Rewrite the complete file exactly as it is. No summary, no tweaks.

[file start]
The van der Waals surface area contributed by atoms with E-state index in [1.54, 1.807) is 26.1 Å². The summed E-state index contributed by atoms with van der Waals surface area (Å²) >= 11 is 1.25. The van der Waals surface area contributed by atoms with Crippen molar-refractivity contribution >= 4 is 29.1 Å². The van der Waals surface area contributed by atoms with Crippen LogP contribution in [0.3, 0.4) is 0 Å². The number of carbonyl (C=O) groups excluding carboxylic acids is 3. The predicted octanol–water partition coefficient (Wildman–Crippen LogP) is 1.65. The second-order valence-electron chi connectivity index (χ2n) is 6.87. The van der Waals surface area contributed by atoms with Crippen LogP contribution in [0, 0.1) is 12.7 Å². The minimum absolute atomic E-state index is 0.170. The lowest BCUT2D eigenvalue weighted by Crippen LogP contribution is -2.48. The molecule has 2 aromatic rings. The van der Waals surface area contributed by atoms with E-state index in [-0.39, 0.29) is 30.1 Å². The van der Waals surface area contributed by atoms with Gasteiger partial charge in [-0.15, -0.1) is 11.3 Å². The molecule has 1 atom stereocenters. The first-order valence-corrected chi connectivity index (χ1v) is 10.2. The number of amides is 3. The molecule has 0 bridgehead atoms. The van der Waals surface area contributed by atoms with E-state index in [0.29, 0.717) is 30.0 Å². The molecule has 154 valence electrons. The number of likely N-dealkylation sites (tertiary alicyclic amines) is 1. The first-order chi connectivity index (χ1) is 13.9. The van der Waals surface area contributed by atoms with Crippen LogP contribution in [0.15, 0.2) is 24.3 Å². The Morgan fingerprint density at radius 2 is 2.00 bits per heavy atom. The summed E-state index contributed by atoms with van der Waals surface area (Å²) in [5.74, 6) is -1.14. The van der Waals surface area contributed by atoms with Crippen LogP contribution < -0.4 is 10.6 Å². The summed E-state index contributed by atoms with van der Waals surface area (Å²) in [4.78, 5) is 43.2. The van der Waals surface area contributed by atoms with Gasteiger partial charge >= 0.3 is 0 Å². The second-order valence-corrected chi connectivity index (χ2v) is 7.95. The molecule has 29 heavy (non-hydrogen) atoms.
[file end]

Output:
The van der Waals surface area contributed by atoms with E-state index in [1.54, 1.807) is 26.1 Å². The summed E-state index contributed by atoms with van der Waals surface area (Å²) >= 11 is 1.25. The van der Waals surface area contributed by atoms with Crippen molar-refractivity contribution >= 4 is 29.1 Å². The van der Waals surface area contributed by atoms with Crippen LogP contribution in [0.3, 0.4) is 0 Å². The number of carbonyl (C=O) groups excluding carboxylic acids is 3. The predicted octanol–water partition coefficient (Wildman–Crippen LogP) is 1.65. The second-order valence-electron chi connectivity index (χ2n) is 6.87. The van der Waals surface area contributed by atoms with Crippen LogP contribution in [0, 0.1) is 12.7 Å². The minimum absolute atomic E-state index is 0.170. The lowest BCUT2D eigenvalue weighted by Crippen LogP contribution is -2.48. The molecule has 2 aromatic rings. The van der Waals surface area contributed by atoms with E-state index in [-0.39, 0.29) is 30.1 Å². The van der Waals surface area contributed by atoms with Gasteiger partial charge in [-0.15, -0.1) is 11.3 Å². The molecule has 1 atom stereocenters. The first-order valence-corrected chi connectivity index (χ1v) is 10.2. The number of amides is 3. The molecule has 0 bridgehead atoms. The van der Waals surface area contributed by atoms with E-state index in [0.29, 0.717) is 30.0 Å². The molecule has 154 valence electrons. The number of likely N-dealkylation sites (tertiary alicyclic amines) is 1. The first-order chi connectivity index (χ1) is 13.9. The van der Waals surface area contributed by atoms with Crippen LogP contribution in [0.15, 0.2) is 24.3 Å². The Morgan fingerprint density at radius 2 is 2.00 bits per heavy atom. The summed E-state index contributed by atoms with van der Waals surface area (Å²) in [5.74, 6) is -1.14. The van der Waals surface area contributed by atoms with Crippen LogP contribution < -0.4 is 10.6 Å². The summed E-state index contributed by atoms with van der Waals surface area (Å²) in [4.78, 5) is 43.2. The van der Waals surface area contributed by atoms with Gasteiger partial charge >= 0.3 is 0 Å². The second-order valence-corrected chi connectivity index (χ2v) is 7.95. The molecule has 29 heavy (non-hydrogen) atoms.